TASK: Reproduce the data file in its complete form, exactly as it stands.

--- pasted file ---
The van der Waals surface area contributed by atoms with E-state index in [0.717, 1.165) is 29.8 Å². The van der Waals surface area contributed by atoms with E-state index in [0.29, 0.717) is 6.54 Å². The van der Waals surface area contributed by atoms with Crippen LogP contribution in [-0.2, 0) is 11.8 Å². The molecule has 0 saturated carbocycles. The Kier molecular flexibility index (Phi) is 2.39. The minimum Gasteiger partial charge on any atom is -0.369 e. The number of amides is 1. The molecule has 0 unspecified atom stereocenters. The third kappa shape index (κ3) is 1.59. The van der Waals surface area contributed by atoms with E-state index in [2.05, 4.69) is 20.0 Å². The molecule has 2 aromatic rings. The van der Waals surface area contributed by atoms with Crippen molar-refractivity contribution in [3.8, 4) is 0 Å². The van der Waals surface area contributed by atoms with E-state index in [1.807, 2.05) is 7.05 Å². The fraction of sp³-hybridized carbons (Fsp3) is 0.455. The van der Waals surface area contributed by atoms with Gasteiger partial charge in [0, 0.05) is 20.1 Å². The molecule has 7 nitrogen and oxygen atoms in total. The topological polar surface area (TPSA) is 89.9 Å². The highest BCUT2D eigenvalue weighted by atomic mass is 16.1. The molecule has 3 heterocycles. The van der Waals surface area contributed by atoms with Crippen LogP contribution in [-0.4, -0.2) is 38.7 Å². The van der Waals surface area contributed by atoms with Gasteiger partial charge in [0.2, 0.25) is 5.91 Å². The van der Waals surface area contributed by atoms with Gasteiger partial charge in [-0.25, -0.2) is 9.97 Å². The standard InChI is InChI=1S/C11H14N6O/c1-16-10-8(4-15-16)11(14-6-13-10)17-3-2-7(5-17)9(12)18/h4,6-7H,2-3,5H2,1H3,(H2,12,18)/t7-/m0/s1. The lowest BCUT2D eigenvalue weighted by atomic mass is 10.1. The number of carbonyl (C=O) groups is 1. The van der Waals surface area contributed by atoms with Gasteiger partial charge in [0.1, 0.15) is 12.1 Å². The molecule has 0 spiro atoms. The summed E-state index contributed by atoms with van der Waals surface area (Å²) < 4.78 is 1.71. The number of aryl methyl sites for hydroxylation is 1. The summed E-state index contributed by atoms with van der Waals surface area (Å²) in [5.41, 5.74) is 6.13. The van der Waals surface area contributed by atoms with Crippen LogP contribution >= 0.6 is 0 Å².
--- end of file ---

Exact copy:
The van der Waals surface area contributed by atoms with E-state index in [0.717, 1.165) is 29.8 Å². The van der Waals surface area contributed by atoms with E-state index in [0.29, 0.717) is 6.54 Å². The van der Waals surface area contributed by atoms with Crippen LogP contribution in [-0.2, 0) is 11.8 Å². The molecule has 0 saturated carbocycles. The Kier molecular flexibility index (Phi) is 2.39. The minimum Gasteiger partial charge on any atom is -0.369 e. The number of amides is 1. The molecule has 0 unspecified atom stereocenters. The third kappa shape index (κ3) is 1.59. The van der Waals surface area contributed by atoms with E-state index in [2.05, 4.69) is 20.0 Å². The molecule has 2 aromatic rings. The van der Waals surface area contributed by atoms with Crippen molar-refractivity contribution in [3.8, 4) is 0 Å². The van der Waals surface area contributed by atoms with E-state index in [1.807, 2.05) is 7.05 Å². The fraction of sp³-hybridized carbons (Fsp3) is 0.455. The van der Waals surface area contributed by atoms with Gasteiger partial charge in [0, 0.05) is 20.1 Å². The molecule has 7 nitrogen and oxygen atoms in total. The topological polar surface area (TPSA) is 89.9 Å². The highest BCUT2D eigenvalue weighted by atomic mass is 16.1. The molecule has 3 heterocycles. The van der Waals surface area contributed by atoms with Crippen LogP contribution in [-0.4, -0.2) is 38.7 Å². The van der Waals surface area contributed by atoms with Gasteiger partial charge in [0.2, 0.25) is 5.91 Å². The van der Waals surface area contributed by atoms with Gasteiger partial charge in [-0.25, -0.2) is 9.97 Å². The standard InChI is InChI=1S/C11H14N6O/c1-16-10-8(4-15-16)11(14-6-13-10)17-3-2-7(5-17)9(12)18/h4,6-7H,2-3,5H2,1H3,(H2,12,18)/t7-/m0/s1. The lowest BCUT2D eigenvalue weighted by atomic mass is 10.1. The number of carbonyl (C=O) groups is 1. The van der Waals surface area contributed by atoms with Gasteiger partial charge in [0.1, 0.15) is 12.1 Å². The molecule has 0 spiro atoms. The summed E-state index contributed by atoms with van der Waals surface area (Å²) < 4.78 is 1.71. The number of aryl methyl sites for hydroxylation is 1. The summed E-state index contributed by atoms with van der Waals surface area (Å²) in [5.41, 5.74) is 6.13. The van der Waals surface area contributed by atoms with Crippen LogP contribution >= 0.6 is 0 Å².